NANCY CORDES: He didn't, Erica. He said he was first of all embarrassed that this had happened to him. He also said he was afraid that he might be hurt that his wife might be hurt and that kept him from coming forward long after he realized that something serious was going on.

ERICA HILL: Boy, it certainly makes you think twice, doesn't it? Nancy Cordes on Capitol Hill this morning, thanks.

Just ahead, Serena Williams survives a blood clot in her lung. What we could all learn from her health scare. You're watching THE EARLY SHOW on CBS.


CHRIS WRAGGE: In this morning's HealthWatch, Serena Williams' health scare. The tennis star suffered a pulmonary embolism last week, a blood clot in her lung, and then needed emergency treatment on Monday due to complications. Medical correspondent Doctor Jennifer Ashton is here with more on this condition which affects at least one hundred thousand Americans each and every year. Doctor, good morning. Good to see you.

DR. JENNIFER ASHTON (EARLY SHOW Medical Correspondent): Good morning, Chris.

CHRIS WRAGGE: Before we start I just want to quickly read a statement that we got from Serena Williams yesterday, released to CBS. This has been extremely hard, scary, and disappointing. So that's her statement. But let's talk exactly what she has been dealing with here.

DR. JENNIFER ASHTON: We're talking about a pulmonary embolism, Chris. As you said so this is normally a blood clot that starts usually in the leg or lower extremity and then travels up the body, into the heart, and lodges in the lungs, can give you symptoms of an increased respiratory rate, an increased heart rate, some shortness of breath.

CHRIS WRAGGE: Could this have killed her?

DR. JENNIFER ASHTON: It could. You know when this clot is small, it can cause a little bit of lung damage. When it's large, absolutely it can be fatal.

CHRIS WRAGGE: I think a lot of people sitting at home saying she is a world class athlete, this is one of the best tennis players in all the world. How did something like this happen to her?

DR. JENNIFER ASHTON: Well, we do know that Serena Williams has had two operations on her foot recently and surgery can be a risk factor. Usually the-- the high risk surgeries are surgeries of the hip or knee but also pelvic surgery. Really any type of surgery can-- can increase your risk and this is an example about it. Even young elite athletes can have this happen.

CHRIS WRAGGE: And do they think that's kind of directly related to these foot surgeries. I mean, these were minor surgeries. She stepped on glass at a bar. I mean I know it--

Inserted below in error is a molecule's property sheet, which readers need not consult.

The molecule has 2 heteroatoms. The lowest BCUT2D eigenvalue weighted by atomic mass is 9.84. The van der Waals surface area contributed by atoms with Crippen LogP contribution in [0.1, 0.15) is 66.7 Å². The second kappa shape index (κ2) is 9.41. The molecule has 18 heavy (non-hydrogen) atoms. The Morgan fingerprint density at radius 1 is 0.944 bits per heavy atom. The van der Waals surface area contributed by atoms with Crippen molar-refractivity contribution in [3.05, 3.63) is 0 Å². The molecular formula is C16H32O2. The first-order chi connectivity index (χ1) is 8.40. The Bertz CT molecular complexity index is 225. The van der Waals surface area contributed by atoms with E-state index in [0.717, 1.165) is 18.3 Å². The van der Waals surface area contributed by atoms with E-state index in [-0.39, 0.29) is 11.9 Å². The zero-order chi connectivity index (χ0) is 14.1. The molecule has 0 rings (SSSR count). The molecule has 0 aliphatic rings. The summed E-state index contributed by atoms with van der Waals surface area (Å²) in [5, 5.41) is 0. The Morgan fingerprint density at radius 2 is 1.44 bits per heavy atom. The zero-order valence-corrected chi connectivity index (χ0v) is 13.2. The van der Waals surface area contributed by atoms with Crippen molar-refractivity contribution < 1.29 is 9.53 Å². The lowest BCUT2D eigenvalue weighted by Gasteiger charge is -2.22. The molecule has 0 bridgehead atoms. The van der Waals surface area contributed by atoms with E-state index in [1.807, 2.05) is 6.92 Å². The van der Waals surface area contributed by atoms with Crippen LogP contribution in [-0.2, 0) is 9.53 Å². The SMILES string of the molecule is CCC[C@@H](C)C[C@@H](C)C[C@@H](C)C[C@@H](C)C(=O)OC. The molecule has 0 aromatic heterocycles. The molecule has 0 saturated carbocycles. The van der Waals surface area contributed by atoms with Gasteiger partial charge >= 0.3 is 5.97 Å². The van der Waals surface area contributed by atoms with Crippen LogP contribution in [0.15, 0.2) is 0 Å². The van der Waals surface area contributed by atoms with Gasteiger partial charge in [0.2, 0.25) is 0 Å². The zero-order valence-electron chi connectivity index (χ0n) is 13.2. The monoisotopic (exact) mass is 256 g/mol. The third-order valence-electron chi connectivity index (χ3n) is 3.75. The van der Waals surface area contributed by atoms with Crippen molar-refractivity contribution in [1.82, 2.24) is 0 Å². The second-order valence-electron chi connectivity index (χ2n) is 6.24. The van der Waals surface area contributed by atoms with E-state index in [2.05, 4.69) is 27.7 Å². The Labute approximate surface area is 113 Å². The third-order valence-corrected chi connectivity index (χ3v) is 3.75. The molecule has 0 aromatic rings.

CHRIS WRAGGE: --it's-- it's still surgery.

DR. JENNIFER ASHTON: You know it's hard to tell when you talk about the risk factors for a pulmonary embolism, Chris, the list is long that we know that as you get older the risk increases with age. Things like smoking, obesity increase the risk. Then there are some big ones, cancer increases the risk of a clot. Women who take birth control pills or hormones. All hormones increase the clotting risk and prolonged immobilization, so anyone who is on a long plane or car trip or surgery.

CHRIS WRAGGE: So the risk doubles every ten years after age sixty--

DR. JENNIFER ASHTON: That's right.

CHRIS WRAGGE: --too. So even as you get older, you have to be much more aware of-- of any--


CHRIS WRAGGE: --type of symptoms.

DR. JENNIFER ASHTON: How do you prevent now something like this from happening?

DR. JENNIFER ASHTON: Well, first of all, modify the factors that you can control. If you know you're going in to surgery, a lot of surgeons will give a medication to prevent blood clots even before we take a patient into the operating room. And then if you know you're going on long travel, you want to get up every hour that you're not sleeping, move your legs, stretch your legs, do a little bit of exercise. Keep yourself well hydrated. And then there are certain compression stockings that you can get, either knee high or full length stockings that I actually suggest to all my patients who take a long flight wear. They can be helpful. If you have a family history of a clotting disorder, obviously you get tested for that and you know of them.

CHRIS WRAGGE: When do you think I guess with something like this could people expect to see Serena Williams get back on the court playing tennis again at the level where she was?

DR. JENNIFER ASHTON: Well, she said she hopes to be back in the summer. She will be on medication to treat this for months and she will be able to participate in athletics while she's on that medication. So we'll have to wait and see.

CHRIS WRAGGE: Is that Coumadin? Is that the--

DR. JENNIFER ASHTON: Yes, blood thinner.



CHRIS WRAGGE: All right. Doctor Ashton, thank you very much.

DR. JENNIFER ASHTON: You bet, Chris.

CHRIS WRAGGE: Good to see you.

All right. For more on the risk factors and treatments for pulmonary embolisms, just go to our partner in health, and search embolism.

Well, coming up next here on THE EARLY SHOW, an Apple surprise. Steve Jobs unveils the new iPad and we're going to tell you what his appearance and the iPad 2 mean for the company and for consumers. This is THE EARLY SHOW on CBS.


ERICA HILL: There's so much excitement surrounding Apple's announcement of the iPad 2. But it was the man who delivered the news who is actually generating some of the biggest buzz. CEO Steve Jobs, who, of course, went on medical leave earlier this year, was on hand for the honors. What do Wednesday's events mean for the future of the tech giant, Apple? We'll get you more on that in a moment. But first, here's CBS News correspondent John Blackstone with the details on those announcements.